The Rays Tank: Pick Six Update, And Defensive Stat Note

ST. PETERSBURG, FL - MAY 29: Catcher A. J. Pierzynski #12 of the Chicago White Sox tumbles into infielder Ben Zobrist #18 of the Tampa Bay Rays at second base May 29, 2012 at Tropicana Field in St. Petersburg, Florida. (Photo by Al Messerschmidt/Getty Images)

Before we get into baseball news, I've been meaning for a couple days to provide a Pick Six update. Yes, the contest is still going on! We had two winners from last week: SandalsNoPants had the weekly high-score, while Concretepiggy had the best single-game score from the week. We'll be reaching out to you two shortly, but for everyone else -- get to it! We have two more shirts to give away this week, so don't miss out!

Since there are only three games going on today, the Pick Six crew has instituted a challenge: pick one player from each of the six teams playing. That adds a bit of extra strategy to the game, so pass along your lineups below. I'd love to see what people are playing.

And now, on to baseball news...


The biggest story from yesterday -- in my mind, at least -- was Colin Wyer's piece over at Baseball Prospectus about the defensive stat DRS and how it accounts for the shift. You'll have to read the piece to get the full picture, but basically, DRS doesn't accurately represent a player's defensive "skill" if they get shifted frequently. DRS includes shift data but doesn't adjust for the shift, making those players look exceptionally good by getting to balls that would otherwise be very difficult to reach. The other main defensive stat, UZR, gets around this by ignoring shift plays altogether, but to this point, DRS has included shift data.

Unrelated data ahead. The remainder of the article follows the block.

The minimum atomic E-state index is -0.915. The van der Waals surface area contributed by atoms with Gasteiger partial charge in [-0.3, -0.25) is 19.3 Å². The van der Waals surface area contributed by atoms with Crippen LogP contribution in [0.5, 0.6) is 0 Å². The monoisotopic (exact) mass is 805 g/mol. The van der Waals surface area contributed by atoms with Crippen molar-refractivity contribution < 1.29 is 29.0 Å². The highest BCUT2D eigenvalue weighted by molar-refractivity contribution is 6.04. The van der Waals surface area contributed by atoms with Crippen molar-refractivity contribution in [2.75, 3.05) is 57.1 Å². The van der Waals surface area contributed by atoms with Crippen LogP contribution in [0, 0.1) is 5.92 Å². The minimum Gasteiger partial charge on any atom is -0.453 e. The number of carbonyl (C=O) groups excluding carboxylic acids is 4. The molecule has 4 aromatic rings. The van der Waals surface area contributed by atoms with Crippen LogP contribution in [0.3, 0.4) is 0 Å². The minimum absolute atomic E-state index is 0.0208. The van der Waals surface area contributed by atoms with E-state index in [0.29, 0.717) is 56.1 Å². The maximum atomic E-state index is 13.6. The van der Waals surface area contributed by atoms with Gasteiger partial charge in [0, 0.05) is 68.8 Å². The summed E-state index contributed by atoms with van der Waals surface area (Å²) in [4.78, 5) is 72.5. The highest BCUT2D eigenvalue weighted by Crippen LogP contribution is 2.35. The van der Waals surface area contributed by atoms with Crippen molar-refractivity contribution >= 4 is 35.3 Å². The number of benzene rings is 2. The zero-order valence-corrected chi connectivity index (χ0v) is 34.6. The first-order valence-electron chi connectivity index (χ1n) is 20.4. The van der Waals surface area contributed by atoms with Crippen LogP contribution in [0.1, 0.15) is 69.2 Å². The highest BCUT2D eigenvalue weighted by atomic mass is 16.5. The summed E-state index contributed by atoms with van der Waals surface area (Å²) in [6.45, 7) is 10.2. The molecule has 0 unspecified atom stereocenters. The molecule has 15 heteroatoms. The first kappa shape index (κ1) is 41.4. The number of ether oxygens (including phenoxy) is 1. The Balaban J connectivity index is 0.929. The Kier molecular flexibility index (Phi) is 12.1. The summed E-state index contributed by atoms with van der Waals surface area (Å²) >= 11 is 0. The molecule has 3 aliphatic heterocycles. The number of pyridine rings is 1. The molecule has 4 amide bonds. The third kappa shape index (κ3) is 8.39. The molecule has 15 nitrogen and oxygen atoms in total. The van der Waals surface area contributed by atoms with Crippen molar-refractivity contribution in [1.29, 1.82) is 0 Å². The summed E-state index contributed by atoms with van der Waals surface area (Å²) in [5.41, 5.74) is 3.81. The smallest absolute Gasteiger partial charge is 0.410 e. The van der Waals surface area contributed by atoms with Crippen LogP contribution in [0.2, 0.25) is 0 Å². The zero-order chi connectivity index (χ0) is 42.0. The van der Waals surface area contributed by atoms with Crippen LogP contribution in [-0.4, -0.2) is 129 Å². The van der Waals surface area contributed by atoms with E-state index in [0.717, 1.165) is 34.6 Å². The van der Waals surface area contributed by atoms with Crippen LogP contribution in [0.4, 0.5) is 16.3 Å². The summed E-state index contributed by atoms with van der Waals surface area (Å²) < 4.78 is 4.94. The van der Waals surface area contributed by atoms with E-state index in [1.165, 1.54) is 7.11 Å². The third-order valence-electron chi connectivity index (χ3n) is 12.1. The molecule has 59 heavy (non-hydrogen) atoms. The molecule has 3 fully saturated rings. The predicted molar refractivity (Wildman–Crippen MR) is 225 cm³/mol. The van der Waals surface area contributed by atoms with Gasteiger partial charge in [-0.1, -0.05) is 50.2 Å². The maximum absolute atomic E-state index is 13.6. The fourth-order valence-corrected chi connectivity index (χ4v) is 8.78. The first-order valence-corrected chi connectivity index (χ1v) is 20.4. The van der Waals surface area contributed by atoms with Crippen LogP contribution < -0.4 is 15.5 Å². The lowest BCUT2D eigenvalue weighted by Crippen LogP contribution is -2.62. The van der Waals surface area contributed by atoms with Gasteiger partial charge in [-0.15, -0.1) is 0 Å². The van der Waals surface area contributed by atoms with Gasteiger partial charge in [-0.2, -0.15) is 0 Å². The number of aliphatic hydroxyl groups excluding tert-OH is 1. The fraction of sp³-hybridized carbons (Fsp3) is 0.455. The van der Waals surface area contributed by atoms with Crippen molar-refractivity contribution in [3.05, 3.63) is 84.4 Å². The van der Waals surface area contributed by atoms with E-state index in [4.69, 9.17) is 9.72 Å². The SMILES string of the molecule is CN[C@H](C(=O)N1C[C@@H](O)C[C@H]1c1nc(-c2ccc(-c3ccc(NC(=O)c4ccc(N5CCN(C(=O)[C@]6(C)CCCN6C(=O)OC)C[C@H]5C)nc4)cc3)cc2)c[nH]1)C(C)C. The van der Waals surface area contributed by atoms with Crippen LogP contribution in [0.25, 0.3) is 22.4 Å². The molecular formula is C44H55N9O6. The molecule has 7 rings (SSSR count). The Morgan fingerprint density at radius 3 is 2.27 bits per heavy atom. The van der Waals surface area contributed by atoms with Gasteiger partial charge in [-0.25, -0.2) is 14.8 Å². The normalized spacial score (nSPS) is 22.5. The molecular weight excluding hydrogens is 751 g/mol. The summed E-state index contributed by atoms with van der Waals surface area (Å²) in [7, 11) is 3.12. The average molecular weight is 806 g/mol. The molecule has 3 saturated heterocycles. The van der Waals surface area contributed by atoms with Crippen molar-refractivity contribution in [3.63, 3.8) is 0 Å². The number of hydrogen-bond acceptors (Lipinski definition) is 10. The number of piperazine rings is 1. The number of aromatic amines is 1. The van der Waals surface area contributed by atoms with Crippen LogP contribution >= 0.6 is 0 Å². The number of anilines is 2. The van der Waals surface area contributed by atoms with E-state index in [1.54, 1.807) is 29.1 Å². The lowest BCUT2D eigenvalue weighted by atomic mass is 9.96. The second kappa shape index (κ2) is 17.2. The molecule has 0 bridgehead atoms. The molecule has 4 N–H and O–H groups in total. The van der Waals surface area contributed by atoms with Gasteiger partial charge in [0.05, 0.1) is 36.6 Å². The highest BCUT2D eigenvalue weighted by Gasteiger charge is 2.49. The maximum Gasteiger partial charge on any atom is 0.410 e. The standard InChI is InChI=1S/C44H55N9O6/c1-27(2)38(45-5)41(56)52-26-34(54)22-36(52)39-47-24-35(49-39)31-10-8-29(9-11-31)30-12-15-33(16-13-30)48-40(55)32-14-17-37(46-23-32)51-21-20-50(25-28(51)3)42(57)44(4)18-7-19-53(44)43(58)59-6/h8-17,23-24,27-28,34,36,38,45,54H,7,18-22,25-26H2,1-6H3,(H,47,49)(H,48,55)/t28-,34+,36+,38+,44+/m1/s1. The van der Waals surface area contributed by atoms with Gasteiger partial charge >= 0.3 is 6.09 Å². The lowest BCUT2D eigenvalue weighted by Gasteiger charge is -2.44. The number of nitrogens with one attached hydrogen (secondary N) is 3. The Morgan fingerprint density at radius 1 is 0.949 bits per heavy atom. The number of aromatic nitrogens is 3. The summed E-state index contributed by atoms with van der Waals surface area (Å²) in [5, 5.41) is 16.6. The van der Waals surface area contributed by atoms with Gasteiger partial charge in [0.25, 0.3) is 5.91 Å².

This has led to all sorts of funky results so far. Brett Lawrie has a 7 UZR, but something like a 24 DRS so far this season (which is what led to this article). And for an example that hits closer to home, Ben Zobrist had a 23 DRS last season, but only a 7 UZR -- that's a huge difference. This also explains why on a team-level, the Rays looked spectacular last year via DRS and were in first place by around 20-30 runs, but actually came in #2 in team UZR.

I know there are a handful of people here at swear by DRS, and I'll admit, I really do like the way they use a timer to adjust play difficultly. It's one of the best defensive statistics out there, and prior to this, I was ready to start turning to it as my defensive stat of choice. But now, I'm back on the UZR bandwagon (if there is such a wagon). DRS may be great for measure team defense, and for dealing with players that don't get shifted terribly much or often, but it does appear like it's skewing the results for some players by a considerable amount. It's likely they do something to change this going forward, but for now, be careful.

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